Steven Vaughan

Steven Vaughan

Dr Steven Vaughan is a solicitor and academic who researches lawyers' ethics and regulation in the Centre for Professional Legal Education and Research (CEPLER) at the University of Birmingham.

Location Birmingham, UK


  • I think that's really interesting - one idea from theories about ethics is that someone needs to have the "moral courage" to act in certain situations

  • Thanks Amy. Hope you enjoy Week 3. The Week 2 content will still be there if you need or want to go back and look at anything again

  • Hi Andrew. Have you read 'The Children Act' by Ian McEwan? He wrote after a dinner with Ward LJ (the judge in 'Re A', the conjoined twins case you mention). It's a great piece of fiction that ties complex legal dilemmas into an overarching narrative.

  • There's next week... :o)

  • Hi Taylor, that's exactly what next week is focused on. So, just a few days to wait!

  • Lots more to come in the next couple of weeks. Hopefully some of your questions will get answered then!

  • Thanks Julia. Each week gets more focused. So to legal ethics as one aspect of legal services regulation next week and then legal ethics inside large law firms in the final week

  • Thanks Linah!

  • Me too Louise, am much looking forward to next week!

  • Thanks Emmanuel. Glad you are enjoying it

  • The term 'advocate' is also used in Scotland. And we have 'Solicitor Advocates' in England and Wales who do specialist court work. These two links might be interesting and

  • Thanks for me too. Great article

  • Sadly we're focusing on solicitors in this course, so the wigs won't be making much of an appearance!

  • Thanks everyone for all of your comments so far. Really interesting. I guess some of them make me wonder: if you went to a 'lawyer' and got legal advice, would you care if that person had a professional qualification or not? Or would you be more interested in the quality of the advice, not the certificates held by the person giving the advice?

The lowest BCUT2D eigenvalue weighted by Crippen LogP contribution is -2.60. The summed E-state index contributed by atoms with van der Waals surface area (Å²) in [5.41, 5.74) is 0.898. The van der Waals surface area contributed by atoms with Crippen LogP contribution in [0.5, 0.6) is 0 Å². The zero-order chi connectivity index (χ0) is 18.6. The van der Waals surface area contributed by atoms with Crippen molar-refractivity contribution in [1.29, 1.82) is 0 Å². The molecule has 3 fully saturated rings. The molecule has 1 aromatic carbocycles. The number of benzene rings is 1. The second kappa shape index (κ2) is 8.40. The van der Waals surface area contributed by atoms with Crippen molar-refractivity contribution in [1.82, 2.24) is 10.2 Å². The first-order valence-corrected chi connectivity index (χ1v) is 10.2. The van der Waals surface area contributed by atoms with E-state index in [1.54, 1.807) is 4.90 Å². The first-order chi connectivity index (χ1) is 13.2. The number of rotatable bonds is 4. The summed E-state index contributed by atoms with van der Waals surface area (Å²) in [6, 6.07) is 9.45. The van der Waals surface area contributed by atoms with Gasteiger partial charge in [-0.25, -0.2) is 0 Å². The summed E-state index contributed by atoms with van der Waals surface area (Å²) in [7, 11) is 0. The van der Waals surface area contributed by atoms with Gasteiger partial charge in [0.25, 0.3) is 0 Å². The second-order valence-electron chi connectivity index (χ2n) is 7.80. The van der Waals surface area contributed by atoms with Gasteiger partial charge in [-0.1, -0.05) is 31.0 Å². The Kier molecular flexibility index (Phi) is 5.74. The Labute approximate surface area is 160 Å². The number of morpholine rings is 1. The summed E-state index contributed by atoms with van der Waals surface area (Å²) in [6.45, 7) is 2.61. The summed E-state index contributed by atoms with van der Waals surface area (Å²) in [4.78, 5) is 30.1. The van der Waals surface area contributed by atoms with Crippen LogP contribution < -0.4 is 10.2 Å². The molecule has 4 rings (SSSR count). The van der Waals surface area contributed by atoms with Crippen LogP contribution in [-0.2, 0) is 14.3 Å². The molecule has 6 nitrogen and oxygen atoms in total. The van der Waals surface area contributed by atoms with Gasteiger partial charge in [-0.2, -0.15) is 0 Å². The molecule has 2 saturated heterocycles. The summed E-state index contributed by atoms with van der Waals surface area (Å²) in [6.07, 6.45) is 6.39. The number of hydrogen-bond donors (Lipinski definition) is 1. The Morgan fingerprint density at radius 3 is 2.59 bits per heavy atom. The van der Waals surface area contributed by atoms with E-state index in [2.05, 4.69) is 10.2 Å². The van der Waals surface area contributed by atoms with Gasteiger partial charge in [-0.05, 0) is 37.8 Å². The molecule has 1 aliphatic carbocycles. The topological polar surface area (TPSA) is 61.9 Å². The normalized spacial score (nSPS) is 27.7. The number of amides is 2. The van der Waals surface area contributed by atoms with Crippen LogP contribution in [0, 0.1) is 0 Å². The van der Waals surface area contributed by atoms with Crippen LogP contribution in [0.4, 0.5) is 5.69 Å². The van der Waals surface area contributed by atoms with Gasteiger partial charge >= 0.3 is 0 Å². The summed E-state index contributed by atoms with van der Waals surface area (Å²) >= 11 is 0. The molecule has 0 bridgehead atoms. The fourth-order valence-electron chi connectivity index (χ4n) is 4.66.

• I think it depends on what we mean by "medicine" and what we mean by "practice"... So, for example, not everyone in a hospital is a qualified doctor and medical work can be parceled out into different bits done by different people... But I take your point! We are somewhat unusual in having the reserved/unreserved divide

  • Steven Vaughan replied to [Learner left FutureLearn]

    Hi Ken. You can find out more about the LSB's governance arrangements here if you want to read further:

  • Me too... but I wonder if that's all there is to it. I am still clinging to the now somewhat out of fashion idea that being a professional includes a commitment to the public good (alongside expertise)

  • I thought that was interesting too. Is it because people want to think of themselves as professionals? And also want to think positively about themselves?

  • Thanks Michael for that link. The CILEX website is definitely the best place to start

  • Hi Chris. This course focuses on solicitors. If you want to learn more about the other forms of lawyer, you can learn about them on the websites of their respective regulators. This link sets out the various regulators: